BEING AN outlier is fine if it confers benefits. In Maryland’s case, the legislature’s unique budgetary impotence, and the state’s increasingly lonely ban on sports betting, are net minuses.

Two ballot questions this November aim to put the Old Line State in line with other states. That is a major part of the argument for both of them, but not the only part. Marylanders should vote yes on Questions 1 and 2, both of which, if approved, could redound to the benefit of taxpayers.

Question 1 would grant state lawmakers the same budgetary powers enjoyed by their counterparts elsewhere — namely, to shift and target spending priorities. That would end a system, devised in 1916 by reformers who imagined governors were nobly above the partisan fray while legislators were irredeemable spendthrifts. Today, Maryland is the only state in which lawmakers are powerless to transfer funds or add items to the governor’s annual budget, though they may cut money from one program and plead that it be moved elsewhere.

Bipartisan efforts to scrap the system have failed for more than 20 years, owing to the passivity of some legislators who were content to duck responsibility.

If voters approve Question 1 — which would take effect in 2024, after Gov. Larry Hogan (R) has left office — it would right the power imbalance between the executive and legislative branches. Constituents, interest groups and others could press elected representatives to help fund their priorities. The governor could exercise line-item veto power, a new authority, and his budget’s total spending ceiling would remain sacrosanct. There’s little risk to the state’s AAA credit rating: A dozen other states with the same rating confer similar power on their lawmakers.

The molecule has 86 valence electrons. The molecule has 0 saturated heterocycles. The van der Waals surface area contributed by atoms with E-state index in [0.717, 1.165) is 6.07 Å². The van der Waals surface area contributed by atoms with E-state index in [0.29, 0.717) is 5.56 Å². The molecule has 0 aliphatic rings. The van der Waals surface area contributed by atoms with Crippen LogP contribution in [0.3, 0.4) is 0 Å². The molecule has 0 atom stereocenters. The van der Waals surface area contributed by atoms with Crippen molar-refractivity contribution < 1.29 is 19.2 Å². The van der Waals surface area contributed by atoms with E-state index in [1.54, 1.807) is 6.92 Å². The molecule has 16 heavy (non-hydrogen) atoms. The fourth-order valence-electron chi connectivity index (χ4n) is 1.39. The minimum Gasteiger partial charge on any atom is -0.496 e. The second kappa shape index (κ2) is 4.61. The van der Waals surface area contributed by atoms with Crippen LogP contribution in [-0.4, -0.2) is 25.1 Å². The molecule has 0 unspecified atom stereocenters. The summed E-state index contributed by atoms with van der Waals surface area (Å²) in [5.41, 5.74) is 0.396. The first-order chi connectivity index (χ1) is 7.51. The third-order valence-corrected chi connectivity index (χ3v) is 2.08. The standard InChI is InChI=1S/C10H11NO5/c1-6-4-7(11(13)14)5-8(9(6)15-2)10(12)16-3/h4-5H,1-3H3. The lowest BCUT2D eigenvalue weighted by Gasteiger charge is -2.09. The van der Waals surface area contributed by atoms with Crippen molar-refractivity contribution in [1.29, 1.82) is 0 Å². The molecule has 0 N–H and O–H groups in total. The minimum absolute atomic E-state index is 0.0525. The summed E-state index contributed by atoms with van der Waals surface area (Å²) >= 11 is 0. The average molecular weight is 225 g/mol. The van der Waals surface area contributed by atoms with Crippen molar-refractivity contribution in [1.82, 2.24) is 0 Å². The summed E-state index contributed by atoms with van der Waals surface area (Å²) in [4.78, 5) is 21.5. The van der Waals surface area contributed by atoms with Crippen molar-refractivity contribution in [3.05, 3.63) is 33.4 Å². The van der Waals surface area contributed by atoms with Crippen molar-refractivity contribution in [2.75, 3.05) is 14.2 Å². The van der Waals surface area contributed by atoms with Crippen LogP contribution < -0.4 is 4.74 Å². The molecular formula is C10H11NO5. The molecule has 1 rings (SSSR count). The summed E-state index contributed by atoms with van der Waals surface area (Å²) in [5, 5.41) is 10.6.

Question 2, if approved, would legalize sports betting, already legal in 22 states, including all those bordering Maryland as well as D.C. The regulatory details remain to be worked out in legislation, but the contours are known: The state would license casinos, some racetracks, its fairgrounds and other locations (such as the Washington football team’s stadium) to operate betting venues along with online (largely mobile) platforms. Annual tax revenue, which would be earmarked for public K-12 education, is estimated at $20 million to $40 million — a useful bump at a time when the pandemic has depleted taxes from casino gambling.

This is not an ideal way to raise funds, but informal and illegal sports betting is already big business in Maryland, and residents already can place their bets legally — by crossing into D.C., for instance, and pulling out their phones. Online sports-betting giants FanDuel and DraftKings are spending millions to persuade voters to back the measure; so far, there is no organized effort against. If it passes, lawmakers will need to proceed cautiously to make sure consumers and local communities are protected.

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